Husky Energy buys Wisconsin refinery for US$435M
by Dan Healing, The Canadian Press
The 50,000-barrel-per-day refinery in Superior, Wis., is being purchased from Calumet Specialty Products Partners of Indiana
CALGARY—A US$435-million deal to buy a refinery in Wisconsin will allow Husky Energy to match processing capacity with its growing heavy oil output while postponing a planned asphalt plant expansion in Alberta.
The 50,000-barrel-per-day refinery in Superior, Wis., is being purchased from Calumet Specialty Products Partners of Indiana in a deal expected to close in the fourth quarter, the companies said Monday.
“Acquiring the Superior refinery will increase Husky’s downstream crude processing capacity, keeping value-added processing in lockstep with our growing production,” Husky CEO Rob Peabody said in a statement.
Husky’s heavy oil production from Alberta and Saskatchewan is currently about 170,000 barrels per day, but that will increase by about 40,000 bpd over the next three years, spokeswoman Kim Guttormson said.
The Superior refinery deal will grow capacity to refine heavy oil to about 205,000 bpd, she said. Overall downstream capacity, including light and medium grade oil refining, is to rise to about 395,000 bpd, with 275,000 bpd in the United States.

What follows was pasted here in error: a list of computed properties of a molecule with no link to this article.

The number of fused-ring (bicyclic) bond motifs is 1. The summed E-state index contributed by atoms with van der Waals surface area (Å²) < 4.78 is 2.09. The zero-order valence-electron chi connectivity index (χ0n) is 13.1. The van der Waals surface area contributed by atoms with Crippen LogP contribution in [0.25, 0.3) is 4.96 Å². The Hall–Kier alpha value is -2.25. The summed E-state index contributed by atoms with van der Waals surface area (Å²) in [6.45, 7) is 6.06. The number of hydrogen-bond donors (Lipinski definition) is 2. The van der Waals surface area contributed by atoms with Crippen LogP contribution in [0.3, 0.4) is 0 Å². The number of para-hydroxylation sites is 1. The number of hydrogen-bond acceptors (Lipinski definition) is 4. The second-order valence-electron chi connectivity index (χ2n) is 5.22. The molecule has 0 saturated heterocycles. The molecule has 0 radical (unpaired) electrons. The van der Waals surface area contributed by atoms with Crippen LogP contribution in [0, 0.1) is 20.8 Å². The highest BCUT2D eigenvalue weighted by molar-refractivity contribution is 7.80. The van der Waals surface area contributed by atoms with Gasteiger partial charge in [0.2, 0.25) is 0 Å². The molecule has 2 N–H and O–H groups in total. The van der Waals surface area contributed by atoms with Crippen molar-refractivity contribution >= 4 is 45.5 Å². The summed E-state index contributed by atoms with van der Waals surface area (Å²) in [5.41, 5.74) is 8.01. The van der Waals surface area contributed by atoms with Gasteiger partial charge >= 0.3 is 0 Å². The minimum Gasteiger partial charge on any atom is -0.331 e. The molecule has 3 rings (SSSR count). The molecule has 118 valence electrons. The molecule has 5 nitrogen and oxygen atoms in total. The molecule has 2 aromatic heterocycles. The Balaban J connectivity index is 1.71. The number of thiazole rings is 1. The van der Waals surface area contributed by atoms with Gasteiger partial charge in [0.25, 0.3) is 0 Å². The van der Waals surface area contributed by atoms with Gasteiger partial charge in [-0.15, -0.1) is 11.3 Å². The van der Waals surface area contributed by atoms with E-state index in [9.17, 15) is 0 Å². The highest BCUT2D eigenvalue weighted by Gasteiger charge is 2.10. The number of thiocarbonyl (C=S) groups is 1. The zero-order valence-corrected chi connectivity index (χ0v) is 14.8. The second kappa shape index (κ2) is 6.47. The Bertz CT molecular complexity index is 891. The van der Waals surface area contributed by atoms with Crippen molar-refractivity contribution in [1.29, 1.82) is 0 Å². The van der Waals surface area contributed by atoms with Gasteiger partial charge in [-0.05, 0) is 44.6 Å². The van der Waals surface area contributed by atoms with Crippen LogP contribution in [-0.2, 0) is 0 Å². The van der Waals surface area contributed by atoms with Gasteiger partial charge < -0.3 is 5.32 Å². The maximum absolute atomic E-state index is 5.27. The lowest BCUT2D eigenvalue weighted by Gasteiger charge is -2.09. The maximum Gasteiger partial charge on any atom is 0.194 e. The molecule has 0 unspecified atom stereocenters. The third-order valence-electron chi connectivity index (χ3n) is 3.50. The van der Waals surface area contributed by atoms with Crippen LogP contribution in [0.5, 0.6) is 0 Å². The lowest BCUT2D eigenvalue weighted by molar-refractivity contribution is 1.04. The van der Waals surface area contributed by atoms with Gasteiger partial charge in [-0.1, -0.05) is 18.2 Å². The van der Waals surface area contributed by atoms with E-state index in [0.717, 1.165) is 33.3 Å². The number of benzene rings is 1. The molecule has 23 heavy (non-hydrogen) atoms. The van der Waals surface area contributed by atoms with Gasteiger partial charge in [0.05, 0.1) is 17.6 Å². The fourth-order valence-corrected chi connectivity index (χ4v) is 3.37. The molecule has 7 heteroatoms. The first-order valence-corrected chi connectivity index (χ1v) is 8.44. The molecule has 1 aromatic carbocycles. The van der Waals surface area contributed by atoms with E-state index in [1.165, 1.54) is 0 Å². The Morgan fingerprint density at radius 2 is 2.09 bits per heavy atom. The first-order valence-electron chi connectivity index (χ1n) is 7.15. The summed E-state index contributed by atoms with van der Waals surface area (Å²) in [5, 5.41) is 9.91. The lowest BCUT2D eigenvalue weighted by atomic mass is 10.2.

Husky owns a heavy oil upgrader and asphalt refinery in Lloydminster, on the Alberta-Saskatchewan border, as well as a light oil refinery in Lima, Ohio, and a 50 per cent stake with partner BP in a heavy oil refinery in Toledo, Ohio.
The Superior refinery produces about 9,000 bpd of asphalt, 17,500 bpd of gasoline and 10,900 bpd of diesel, as well as heavy fuel oils.
Husky has been contemplating an expansion of its asphalt refinery in Lloydminster to double production to about 30,000 bpd of asphalt.
A decision on the Lloydminster expansion, estimated to cost $800 million to $900 million, was expected next year, but will now be delayed until after 2020.
Analysts gave the acquisition passing marks Monday for its effect on Husky’s ability to capitalize on growing asphalt demand from increased infrastructure spending across North America.
Guttormson said asphalt is transported by rail and can easily be moved across the border to where it is in demand.
Husky plans to retain the approximately 180 workers at the refinery, which has direct pipeline connections to the company’s transport terminal in Hardisty, Alta.